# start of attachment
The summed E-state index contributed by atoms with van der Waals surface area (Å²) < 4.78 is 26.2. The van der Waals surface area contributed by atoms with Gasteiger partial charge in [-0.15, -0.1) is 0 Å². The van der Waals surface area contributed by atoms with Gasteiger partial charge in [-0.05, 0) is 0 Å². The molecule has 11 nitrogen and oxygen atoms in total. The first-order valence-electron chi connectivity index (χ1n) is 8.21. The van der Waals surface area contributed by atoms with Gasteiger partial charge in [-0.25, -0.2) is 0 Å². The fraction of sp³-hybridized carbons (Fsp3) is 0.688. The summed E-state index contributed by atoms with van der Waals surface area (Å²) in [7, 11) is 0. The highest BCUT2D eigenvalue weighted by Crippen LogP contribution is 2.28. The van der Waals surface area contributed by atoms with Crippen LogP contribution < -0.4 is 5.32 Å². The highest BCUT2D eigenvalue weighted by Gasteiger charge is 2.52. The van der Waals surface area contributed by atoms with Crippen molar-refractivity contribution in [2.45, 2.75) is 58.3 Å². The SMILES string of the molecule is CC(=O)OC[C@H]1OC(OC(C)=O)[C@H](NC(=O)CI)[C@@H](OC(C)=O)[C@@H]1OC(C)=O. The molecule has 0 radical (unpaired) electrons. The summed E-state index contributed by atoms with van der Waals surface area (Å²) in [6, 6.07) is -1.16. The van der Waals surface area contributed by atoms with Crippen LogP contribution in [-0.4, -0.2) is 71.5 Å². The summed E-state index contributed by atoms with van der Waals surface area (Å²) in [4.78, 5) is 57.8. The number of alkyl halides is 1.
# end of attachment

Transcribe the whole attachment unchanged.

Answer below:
The summed E-state index contributed by atoms with van der Waals surface area (Å²) < 4.78 is 26.2. The van der Waals surface area contributed by atoms with Gasteiger partial charge in [-0.15, -0.1) is 0 Å². The van der Waals surface area contributed by atoms with Gasteiger partial charge in [-0.05, 0) is 0 Å². The molecule has 11 nitrogen and oxygen atoms in total. The first-order valence-electron chi connectivity index (χ1n) is 8.21. The van der Waals surface area contributed by atoms with Gasteiger partial charge in [-0.25, -0.2) is 0 Å². The fraction of sp³-hybridized carbons (Fsp3) is 0.688. The summed E-state index contributed by atoms with van der Waals surface area (Å²) in [7, 11) is 0. The highest BCUT2D eigenvalue weighted by Crippen LogP contribution is 2.28. The van der Waals surface area contributed by atoms with Crippen LogP contribution < -0.4 is 5.32 Å². The highest BCUT2D eigenvalue weighted by Gasteiger charge is 2.52. The van der Waals surface area contributed by atoms with Crippen molar-refractivity contribution in [2.45, 2.75) is 58.3 Å². The SMILES string of the molecule is CC(=O)OC[C@H]1OC(OC(C)=O)[C@H](NC(=O)CI)[C@@H](OC(C)=O)[C@@H]1OC(C)=O. The molecule has 0 radical (unpaired) electrons. The summed E-state index contributed by atoms with van der Waals surface area (Å²) in [6, 6.07) is -1.16. The van der Waals surface area contributed by atoms with Crippen LogP contribution in [-0.4, -0.2) is 71.5 Å². The summed E-state index contributed by atoms with van der Waals surface area (Å²) in [4.78, 5) is 57.8. The number of alkyl halides is 1.